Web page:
I've always rushed things. In elementary school I rushed through activities to move onto the next thing. In middle school I rushed through classes to take High School classes early. I did the same thing in High School, taking college courses early on to keep moving forward. I couldn't wait to get through college and "into the real world". Only to find myself there thinking about changing jobs or going back to school. It would be easy to make the excuse that my brain just is always rushing fast, but I feel like that is an easy excuse. I also don't think I'm alone in this and hope to find a way to solve this personally.
This is not a post with solutions. This is a post on reflections and plans to move forward.
The first thing that I've been exploring is an expansion of writing. Writing forces you to stop, think, and explain what is going on in your mind. Putting these thoughts into words allows you to take disorder and create order. I have found that different types of writing help with different mental hurdles we often go through. Personal journals are messy, often a collection of fragmented throughts or ideas. My personal journal is littered with drawings, random thoughts and unhatched plans. Lists are great ways to organize tasks or things to lookup so they don't get lost in the shuffle of things flowing through your mind. Finally, public writing gives you the audience to account for in your thoughts. This is important because it means you are explaining things for someone else to understand and can't always be the loose collection of thoughts flowing from your mind.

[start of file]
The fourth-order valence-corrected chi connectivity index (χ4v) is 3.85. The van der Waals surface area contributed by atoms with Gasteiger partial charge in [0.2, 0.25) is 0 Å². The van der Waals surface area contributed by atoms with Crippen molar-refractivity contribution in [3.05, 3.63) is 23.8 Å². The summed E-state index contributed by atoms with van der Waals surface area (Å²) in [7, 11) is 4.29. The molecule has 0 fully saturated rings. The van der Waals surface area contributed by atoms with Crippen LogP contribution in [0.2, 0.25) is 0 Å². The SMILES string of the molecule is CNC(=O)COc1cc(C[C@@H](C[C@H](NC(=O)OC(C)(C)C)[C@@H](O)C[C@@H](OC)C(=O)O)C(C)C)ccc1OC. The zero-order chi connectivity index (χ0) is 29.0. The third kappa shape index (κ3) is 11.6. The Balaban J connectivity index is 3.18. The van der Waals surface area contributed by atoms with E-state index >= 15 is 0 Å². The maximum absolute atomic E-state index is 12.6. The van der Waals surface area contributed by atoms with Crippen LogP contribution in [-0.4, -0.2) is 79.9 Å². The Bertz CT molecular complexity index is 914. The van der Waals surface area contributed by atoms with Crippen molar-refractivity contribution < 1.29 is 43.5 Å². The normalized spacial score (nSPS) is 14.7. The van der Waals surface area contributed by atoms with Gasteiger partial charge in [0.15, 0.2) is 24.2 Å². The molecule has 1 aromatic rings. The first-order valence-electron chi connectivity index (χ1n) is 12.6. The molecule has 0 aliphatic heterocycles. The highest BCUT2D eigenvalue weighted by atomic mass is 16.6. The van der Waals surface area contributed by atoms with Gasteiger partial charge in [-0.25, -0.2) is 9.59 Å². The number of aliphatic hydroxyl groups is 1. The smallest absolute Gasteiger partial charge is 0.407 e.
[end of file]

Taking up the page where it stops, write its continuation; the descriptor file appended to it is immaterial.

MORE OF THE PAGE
Taking the time to read allows you to enter someone else's thought stream. This is important because escaping from your mind can be a way of slowing down. It puts your brain on hold for the briefest of moments. However, often when I return from a book my mind is flooded with new ideas or thoughts. All to often I don't capture these thoughts on paper but instead let them stew in the depths of my mind often resulting in lost ideas or moments of enlightenment. Keeping a journal nearby can help. When a thought strikes you, write it down, and continue reading.
As a child I had a hard time listening to what others were saying. I was either too worried about my response or a single word sent me down a rabbit hole of thought. This was and still is dangerous. This is how I miss requirements in my job or conversations get stalled between friends. Again taking notes can help in some cases where a notepad is available. Other times it requires you to be in the moment and with people instead of worrying about what comes next.
Sometimes you just need to practice doing nothing. This is something to practice and learned for some. The notion of doing nothing in our culture often seems wasteful but in reality is extremely important. Taking a break will benefit both mind and body. Again, something to jot down a note will help you clear your mind of an insessent buzzing that can occur as soon as a thought flies in. In the spirit of meditation, acknowledge the thought and then let it go.
This post is mostly a reflection upon my life and some regrets I have. Seven years ago I almost passed away due to the stress that was present in my life. This stress came from rushing through life. I regret not spending more time in school and exploring the world. I regret rushing through my childhood into adulthood. However, I do not regret where I am now. I love my life, my family, and my work. Every year around this time I reflect on the importance of being and the importance of doing what you love. Do not rush, do not worry, live the life you want to live.